College of Liberal Arts & Sciences

Physical Basis of Protein Liquid-Liquid Phase Separation

Tuesday, September 3, 2019

Title:            Physical Basis of Protein Liquid-Liquid Phase Separation
Time:           11:00 a.m.
Location:    Room 202 MRB
Presenter:   Huan-Xiang Zhou (Professor and LAS Endowed Chair in the Natural Sciences, Department of Chemistry and Department of Physics, University of Illinois at Chicago, Chicago, Illinois)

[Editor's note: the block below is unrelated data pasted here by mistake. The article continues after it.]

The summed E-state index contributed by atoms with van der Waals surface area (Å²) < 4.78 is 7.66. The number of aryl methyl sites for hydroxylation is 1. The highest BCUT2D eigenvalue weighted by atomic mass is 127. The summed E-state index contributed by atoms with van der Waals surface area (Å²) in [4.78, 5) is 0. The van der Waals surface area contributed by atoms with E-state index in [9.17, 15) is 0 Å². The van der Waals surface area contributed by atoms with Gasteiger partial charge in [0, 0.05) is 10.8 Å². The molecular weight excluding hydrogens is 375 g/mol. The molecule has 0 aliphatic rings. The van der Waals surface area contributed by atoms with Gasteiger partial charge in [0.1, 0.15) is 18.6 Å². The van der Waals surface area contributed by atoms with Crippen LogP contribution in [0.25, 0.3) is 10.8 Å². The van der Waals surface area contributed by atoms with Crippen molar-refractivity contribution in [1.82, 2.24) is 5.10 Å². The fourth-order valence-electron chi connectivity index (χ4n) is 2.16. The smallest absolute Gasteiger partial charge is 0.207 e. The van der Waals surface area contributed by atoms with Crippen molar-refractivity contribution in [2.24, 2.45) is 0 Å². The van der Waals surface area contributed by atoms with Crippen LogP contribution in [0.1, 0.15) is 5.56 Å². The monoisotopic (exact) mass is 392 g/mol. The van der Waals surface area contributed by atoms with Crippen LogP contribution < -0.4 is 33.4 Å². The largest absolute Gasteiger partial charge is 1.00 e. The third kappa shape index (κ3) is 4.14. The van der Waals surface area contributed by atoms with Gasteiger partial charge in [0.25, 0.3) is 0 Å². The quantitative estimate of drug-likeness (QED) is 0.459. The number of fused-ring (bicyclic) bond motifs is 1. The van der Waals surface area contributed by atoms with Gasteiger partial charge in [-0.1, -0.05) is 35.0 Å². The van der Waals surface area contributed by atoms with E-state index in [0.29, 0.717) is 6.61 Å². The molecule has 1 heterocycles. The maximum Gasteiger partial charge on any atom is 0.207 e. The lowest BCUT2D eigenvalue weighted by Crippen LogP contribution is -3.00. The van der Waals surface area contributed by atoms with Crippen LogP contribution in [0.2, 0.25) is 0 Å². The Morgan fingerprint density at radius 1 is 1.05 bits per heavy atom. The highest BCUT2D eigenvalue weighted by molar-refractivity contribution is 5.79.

Intracellular membraneless organelles, corresponding to the droplet phase upon liquid-liquid phase separation (LLPS) of mixtures of proteins and possibly RNA, mediate myriad cellular functions [1]. Cells use a variety of biochemical signals such as expression level and posttranslational modification to regulate droplet formation and dissolution. Our study focuses on elucidating the physical basis of phase behaviors associated with cellular functions of membraneless organelles, using four complementary approaches. First, we use colloids and polymers, respectively, as models for structured and disordered proteins, to investigate both the common basis for protein phase separation and the unique characteristics of structured and disordered proteins in LLPS [2]. Disordered proteins are characterized by both extensive intermolecular attraction and low excluded-volume entropy, contributing to ready observation of phase separation. Second, we use multi-component patchy particles to investigate the wide range of effects of regulatory components on the droplet formation of driver proteins [3]. Third, the theoretical predictions have motivated our experimental work to define archetypical classes of macromolecular regulators of LLPS [4]. Lastly, we have developed a powerful computational method called FMAP for determining liquid-liquid phase equilibria [5]. By using fast Fourier transform to efficiently evaluate protein-protein interactions, FMAP enables an atomistic representation of the protein molecules. Application to γ-crystalins reveals how minor variations in amino-acid sequence, similar to those from posttranslational modifications and disease-associated mutations, lead to drastic differences in critical temperature. These studies contribute to both qualitative and quantitative understanding on the phase behaviors of membraneless organelles and their regulation and dysregulation.

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